I'm emphasizing this because photography is about light. And the decision as to when, how, and if a picture is taken should be based upon the light. This is what the very best photographers know and consider. And yet it is almost never discussed.
ISO is only about making the camera's meter (and you) happy. And that brings us to exposure metering and the exposure traingle. 
 

The Exposure Triangle





Above is an example of a viewfinder display. The shutter speed is displayed as 800 (1/800 of a second). The aperture (f-stop) is 8.0 (f/8). And the ISO is 200.
The meter needle is centered which means the camera believes the settings are right for the image. As long as the meter is centered when using the correct Metering Mode the exposure is correct.

Exposure metering is the combination of Aperture, ISO, and Shutter Speed, these three factors make up "the Exposure Triangle."  We will go into the details of these individual factors in separate articles, but let me try to make sense of the triangle.

I have never seen it explained particularly well, so I'll give it a try. Why is it even called a triangle? It's called the Exposure triangle because all three points are connected. If you move one you must move at least one other, but you could move all three. I'll use some more graphics to demonstrate.

 

 
I have laid out the three factors as they relate to each other in "stops of light". In this example the triangle occupies 18 stops of light (6 on each axis) to make a properly exposed image (note that the actual light is 12 stops). These are the settings the camera meter determined to be correct for this image. Now, we can change the shape of the triangle in any way we like, but it must always occupy a total of 18 stops in order to keep the exposure the same.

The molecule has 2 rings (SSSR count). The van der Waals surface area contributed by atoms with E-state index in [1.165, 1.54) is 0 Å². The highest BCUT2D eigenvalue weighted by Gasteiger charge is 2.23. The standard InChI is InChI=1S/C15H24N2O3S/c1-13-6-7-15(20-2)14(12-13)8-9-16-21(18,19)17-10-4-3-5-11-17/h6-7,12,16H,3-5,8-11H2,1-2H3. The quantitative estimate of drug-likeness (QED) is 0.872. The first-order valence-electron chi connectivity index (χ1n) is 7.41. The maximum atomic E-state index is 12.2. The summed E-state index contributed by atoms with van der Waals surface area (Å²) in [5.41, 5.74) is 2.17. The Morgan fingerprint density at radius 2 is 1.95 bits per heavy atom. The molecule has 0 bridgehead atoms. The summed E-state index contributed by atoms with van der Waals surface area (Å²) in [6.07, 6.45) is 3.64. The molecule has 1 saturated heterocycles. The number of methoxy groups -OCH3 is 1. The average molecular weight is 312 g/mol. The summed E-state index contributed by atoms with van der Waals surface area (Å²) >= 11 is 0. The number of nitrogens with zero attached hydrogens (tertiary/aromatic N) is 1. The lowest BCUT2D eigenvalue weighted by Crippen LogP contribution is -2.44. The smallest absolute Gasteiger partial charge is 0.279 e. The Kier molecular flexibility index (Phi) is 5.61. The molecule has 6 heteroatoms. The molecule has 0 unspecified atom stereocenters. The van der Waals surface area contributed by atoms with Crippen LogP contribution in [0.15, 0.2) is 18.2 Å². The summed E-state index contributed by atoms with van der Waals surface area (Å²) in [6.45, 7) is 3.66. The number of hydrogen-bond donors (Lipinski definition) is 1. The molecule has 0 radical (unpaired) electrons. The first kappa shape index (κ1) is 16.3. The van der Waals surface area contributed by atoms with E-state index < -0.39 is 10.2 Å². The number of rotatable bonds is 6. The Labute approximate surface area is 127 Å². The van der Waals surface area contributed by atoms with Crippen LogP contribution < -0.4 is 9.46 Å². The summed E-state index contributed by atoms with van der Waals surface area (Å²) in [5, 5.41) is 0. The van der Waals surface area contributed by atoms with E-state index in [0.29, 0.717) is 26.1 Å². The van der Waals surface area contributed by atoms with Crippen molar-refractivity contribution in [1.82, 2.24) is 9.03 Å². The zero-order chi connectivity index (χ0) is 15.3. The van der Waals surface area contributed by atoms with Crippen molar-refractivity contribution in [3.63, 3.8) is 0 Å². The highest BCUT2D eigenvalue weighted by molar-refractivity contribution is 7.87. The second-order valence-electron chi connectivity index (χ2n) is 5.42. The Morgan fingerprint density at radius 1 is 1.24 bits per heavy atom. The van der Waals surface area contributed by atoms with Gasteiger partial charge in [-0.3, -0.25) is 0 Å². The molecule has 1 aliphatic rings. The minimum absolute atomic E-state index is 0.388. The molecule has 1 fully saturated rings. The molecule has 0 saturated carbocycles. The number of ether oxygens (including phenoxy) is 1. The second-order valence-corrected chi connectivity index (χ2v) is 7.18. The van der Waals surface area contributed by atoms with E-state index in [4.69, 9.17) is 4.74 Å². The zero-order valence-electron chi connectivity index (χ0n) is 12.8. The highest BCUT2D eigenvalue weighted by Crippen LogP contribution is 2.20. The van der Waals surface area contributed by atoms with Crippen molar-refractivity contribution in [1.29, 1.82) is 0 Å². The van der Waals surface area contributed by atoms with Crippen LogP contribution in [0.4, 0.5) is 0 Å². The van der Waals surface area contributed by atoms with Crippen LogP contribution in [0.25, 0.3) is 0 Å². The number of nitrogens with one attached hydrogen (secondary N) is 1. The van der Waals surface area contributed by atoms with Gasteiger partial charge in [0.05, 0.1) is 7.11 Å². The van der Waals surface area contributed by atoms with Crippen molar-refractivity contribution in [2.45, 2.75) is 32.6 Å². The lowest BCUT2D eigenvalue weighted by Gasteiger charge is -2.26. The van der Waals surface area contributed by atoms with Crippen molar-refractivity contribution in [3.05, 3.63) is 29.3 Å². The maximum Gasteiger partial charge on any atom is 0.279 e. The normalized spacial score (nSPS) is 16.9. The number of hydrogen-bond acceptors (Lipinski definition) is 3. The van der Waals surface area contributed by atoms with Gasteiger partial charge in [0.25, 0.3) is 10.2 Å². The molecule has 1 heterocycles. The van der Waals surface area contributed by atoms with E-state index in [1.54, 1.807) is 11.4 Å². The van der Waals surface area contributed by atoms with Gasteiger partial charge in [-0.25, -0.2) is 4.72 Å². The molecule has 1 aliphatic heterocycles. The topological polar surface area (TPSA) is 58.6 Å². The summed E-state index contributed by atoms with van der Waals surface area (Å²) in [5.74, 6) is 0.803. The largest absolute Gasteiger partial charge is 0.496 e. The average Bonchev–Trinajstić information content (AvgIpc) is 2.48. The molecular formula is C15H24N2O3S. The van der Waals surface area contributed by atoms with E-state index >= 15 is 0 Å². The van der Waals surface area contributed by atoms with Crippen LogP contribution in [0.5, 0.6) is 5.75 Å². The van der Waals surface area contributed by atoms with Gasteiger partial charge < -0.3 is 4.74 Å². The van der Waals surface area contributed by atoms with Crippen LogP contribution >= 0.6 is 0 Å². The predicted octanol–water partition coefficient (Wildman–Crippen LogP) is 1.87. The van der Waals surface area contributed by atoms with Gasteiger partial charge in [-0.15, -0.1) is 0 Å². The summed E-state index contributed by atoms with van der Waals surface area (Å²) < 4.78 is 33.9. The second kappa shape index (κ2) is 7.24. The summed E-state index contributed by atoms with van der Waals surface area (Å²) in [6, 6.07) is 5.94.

Here we have increased ISO and reduced Aperture size but the total is still 18 (actual light 10 stops).

 


Here we have Increased Shutter Speed time (longer), increased Aperture size, and reduced ISO. The total is still 18 stops (actual light 16 stops).

The total stops of light that need to be recorded is probably not going to be 18, but the numbers don't really matter. The camera will give you the starting point for a proper exposure. The only thing that matters is that if you move one setting you have to change something else in order to keep the exposure the same.
Also note that while all three examples contained 18 stops total; the first example contained 12 stops of actual light, the second contained 10 stops, and the last contained 16 stops. Because of this, the last image will give the best sensor performance resulting in the lowest noise and the greatest dynamic range/color. 

Below is a flash interaction based upon the "sunny 16 rule". The "sunny sixteen rule" is from the days of film and a lack of built in light meters. On a sunny day with hard shadows (light level set to maximum here) if the aperture is set to f/16 the ISO and shutter speed (SS) will be the same numbers (as close as possible) when the image is properly exposed. It's not something you really need to know.

This activity shows how each of the factors affect the others and the overall exposure. Spend some time playing around with it until you get the general idea.

 

 

As you may see, one stop of light is a big deal sometimes. When you get to the usable limit of ISO, or run out of usable shutter speed, the only option left is a faster lens. That's why optically excellent wide aperture lenses are so expensive and the chosen tool of the pro. It is also part of why the 35mm and 50mm primes are so popular.